Chromatic Aberration, purple fringing, green fringing, CA… call it what you will, it can be really distracting in an otherwise beautiful image.
How do you remove it, and can Adobe Lightroom simplify the process? It sure can, and I’ve made a quick video to help you understand Lightroom’s defringe tool, how to use it, and what to watch out for when you do. As with all my Lightroom Minute videos, this one is quite short so you can get back to work rather than listening to some blow-hard for 20 minutes trying to get to just the 1 minute of content that you really need. If you appreciate the brevity, please subscribe to my channel and consider sharing this article.
Canon CPS was kind enough to send me a loaner 200mm f2 L IS USM, and I just came back from using it on a shoot. Unfortunately for my bank account, I think I’m in love.
I photograph people. 90% of my work is weddings, and the remaining 10% is wedding-related (engagement sessions and the like.) I already own the 70-200 f2.8 L IS USM mk II. Both are excellent lenses, but since I work primarily on primes I’m spoiled in the IQ department. (IQ = image quality. I heard you snerking!) That coupled with the fact that some most churches simply have terrible lighting has always kept me curious about the 200mm f2.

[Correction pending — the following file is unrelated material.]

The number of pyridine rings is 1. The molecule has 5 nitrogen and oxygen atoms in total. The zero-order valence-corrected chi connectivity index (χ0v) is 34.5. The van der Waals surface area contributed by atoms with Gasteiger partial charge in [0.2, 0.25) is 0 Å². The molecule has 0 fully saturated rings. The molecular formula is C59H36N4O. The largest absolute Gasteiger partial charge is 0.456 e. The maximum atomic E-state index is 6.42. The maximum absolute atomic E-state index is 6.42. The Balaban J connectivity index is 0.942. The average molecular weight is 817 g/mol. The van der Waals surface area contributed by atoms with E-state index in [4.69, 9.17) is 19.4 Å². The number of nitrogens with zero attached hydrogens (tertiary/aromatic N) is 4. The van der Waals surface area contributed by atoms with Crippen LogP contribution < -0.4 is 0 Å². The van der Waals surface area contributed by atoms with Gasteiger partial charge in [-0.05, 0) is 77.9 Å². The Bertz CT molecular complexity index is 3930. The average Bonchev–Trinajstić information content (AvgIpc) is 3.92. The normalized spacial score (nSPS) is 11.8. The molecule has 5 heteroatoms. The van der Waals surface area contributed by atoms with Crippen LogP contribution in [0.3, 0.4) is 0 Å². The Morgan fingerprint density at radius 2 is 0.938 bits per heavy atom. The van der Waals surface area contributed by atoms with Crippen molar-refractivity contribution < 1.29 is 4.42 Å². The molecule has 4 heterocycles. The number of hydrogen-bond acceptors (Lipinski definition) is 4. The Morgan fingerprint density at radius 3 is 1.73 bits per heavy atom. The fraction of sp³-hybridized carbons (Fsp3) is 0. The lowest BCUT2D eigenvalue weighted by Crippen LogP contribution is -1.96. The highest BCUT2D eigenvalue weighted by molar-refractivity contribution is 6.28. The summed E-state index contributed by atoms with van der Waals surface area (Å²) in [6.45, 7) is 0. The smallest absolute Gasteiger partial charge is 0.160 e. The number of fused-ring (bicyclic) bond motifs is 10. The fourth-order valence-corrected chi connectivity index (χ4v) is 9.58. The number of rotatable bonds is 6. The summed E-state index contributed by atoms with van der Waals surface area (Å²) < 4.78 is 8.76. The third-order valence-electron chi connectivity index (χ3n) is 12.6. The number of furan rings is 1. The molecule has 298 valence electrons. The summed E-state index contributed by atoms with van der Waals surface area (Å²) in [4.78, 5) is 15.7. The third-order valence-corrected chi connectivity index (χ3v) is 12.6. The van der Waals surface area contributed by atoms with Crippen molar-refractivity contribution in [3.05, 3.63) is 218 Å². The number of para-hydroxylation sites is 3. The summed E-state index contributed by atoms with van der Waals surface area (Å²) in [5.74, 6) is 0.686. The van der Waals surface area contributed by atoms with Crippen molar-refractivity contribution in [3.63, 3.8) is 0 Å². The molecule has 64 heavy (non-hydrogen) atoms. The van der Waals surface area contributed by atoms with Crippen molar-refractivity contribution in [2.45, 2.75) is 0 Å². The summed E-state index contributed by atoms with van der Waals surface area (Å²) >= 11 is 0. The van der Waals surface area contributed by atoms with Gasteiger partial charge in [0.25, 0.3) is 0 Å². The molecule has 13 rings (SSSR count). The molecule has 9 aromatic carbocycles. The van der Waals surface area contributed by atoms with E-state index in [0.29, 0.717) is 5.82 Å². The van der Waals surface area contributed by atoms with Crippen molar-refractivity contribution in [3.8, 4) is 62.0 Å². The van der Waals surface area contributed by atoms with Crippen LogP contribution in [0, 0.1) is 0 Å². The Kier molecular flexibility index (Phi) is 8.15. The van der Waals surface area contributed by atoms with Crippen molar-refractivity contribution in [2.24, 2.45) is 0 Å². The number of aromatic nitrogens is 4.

It’s hard to imagine a lens that delivers better IQ than Canon’s 85mm f1.2 L mk II, but this just might be it. Glowing skin tones, wicked sharp, and perfectly controlled CA all wide open at f2 – this lens is sexier than Marilyn Monroe on a steaming manhole cover.
Yup, it’s big. Without hoods, the length is only slightly longer than the 70-200 f2.8, but the girth of the 200mm prime… well that’s something else entirely. It makes the 70-200 look like a scrawny little pencil.